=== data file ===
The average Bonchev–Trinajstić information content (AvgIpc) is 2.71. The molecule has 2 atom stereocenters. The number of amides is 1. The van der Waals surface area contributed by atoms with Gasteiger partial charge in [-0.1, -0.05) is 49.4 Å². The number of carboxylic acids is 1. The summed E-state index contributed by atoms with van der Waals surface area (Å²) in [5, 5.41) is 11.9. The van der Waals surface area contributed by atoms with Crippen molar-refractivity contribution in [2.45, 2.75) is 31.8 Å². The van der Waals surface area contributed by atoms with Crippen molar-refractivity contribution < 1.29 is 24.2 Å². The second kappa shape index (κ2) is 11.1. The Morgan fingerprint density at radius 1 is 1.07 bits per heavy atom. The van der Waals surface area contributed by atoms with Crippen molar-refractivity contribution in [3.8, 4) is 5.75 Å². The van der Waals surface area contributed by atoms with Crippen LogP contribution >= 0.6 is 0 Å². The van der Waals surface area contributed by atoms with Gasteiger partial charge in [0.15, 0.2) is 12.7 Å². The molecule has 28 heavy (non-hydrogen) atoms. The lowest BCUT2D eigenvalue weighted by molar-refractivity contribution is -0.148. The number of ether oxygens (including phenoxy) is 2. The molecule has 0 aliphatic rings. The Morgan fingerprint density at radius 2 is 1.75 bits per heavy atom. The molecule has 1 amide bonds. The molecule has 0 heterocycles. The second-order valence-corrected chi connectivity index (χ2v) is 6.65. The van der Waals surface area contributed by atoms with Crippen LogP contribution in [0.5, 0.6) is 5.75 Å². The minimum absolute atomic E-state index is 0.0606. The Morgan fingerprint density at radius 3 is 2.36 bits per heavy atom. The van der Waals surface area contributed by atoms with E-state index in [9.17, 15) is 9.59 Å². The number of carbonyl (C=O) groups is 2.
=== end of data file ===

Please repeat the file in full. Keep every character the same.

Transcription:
The average Bonchev–Trinajstić information content (AvgIpc) is 2.71. The molecule has 2 atom stereocenters. The number of amides is 1. The van der Waals surface area contributed by atoms with Gasteiger partial charge in [-0.1, -0.05) is 49.4 Å². The number of carboxylic acids is 1. The summed E-state index contributed by atoms with van der Waals surface area (Å²) in [5, 5.41) is 11.9. The van der Waals surface area contributed by atoms with Crippen molar-refractivity contribution in [2.45, 2.75) is 31.8 Å². The van der Waals surface area contributed by atoms with Crippen molar-refractivity contribution < 1.29 is 24.2 Å². The second kappa shape index (κ2) is 11.1. The Morgan fingerprint density at radius 1 is 1.07 bits per heavy atom. The van der Waals surface area contributed by atoms with Crippen molar-refractivity contribution in [3.8, 4) is 5.75 Å². The van der Waals surface area contributed by atoms with Crippen LogP contribution >= 0.6 is 0 Å². The van der Waals surface area contributed by atoms with Gasteiger partial charge in [0.15, 0.2) is 12.7 Å². The molecule has 28 heavy (non-hydrogen) atoms. The lowest BCUT2D eigenvalue weighted by molar-refractivity contribution is -0.148. The number of ether oxygens (including phenoxy) is 2. The molecule has 0 aliphatic rings. The Morgan fingerprint density at radius 2 is 1.75 bits per heavy atom. The molecule has 1 amide bonds. The molecule has 0 heterocycles. The second-order valence-corrected chi connectivity index (χ2v) is 6.65. The van der Waals surface area contributed by atoms with Crippen LogP contribution in [0.5, 0.6) is 5.75 Å². The minimum absolute atomic E-state index is 0.0606. The Morgan fingerprint density at radius 3 is 2.36 bits per heavy atom. The van der Waals surface area contributed by atoms with E-state index in [9.17, 15) is 9.59 Å². The number of carbonyl (C=O) groups is 2.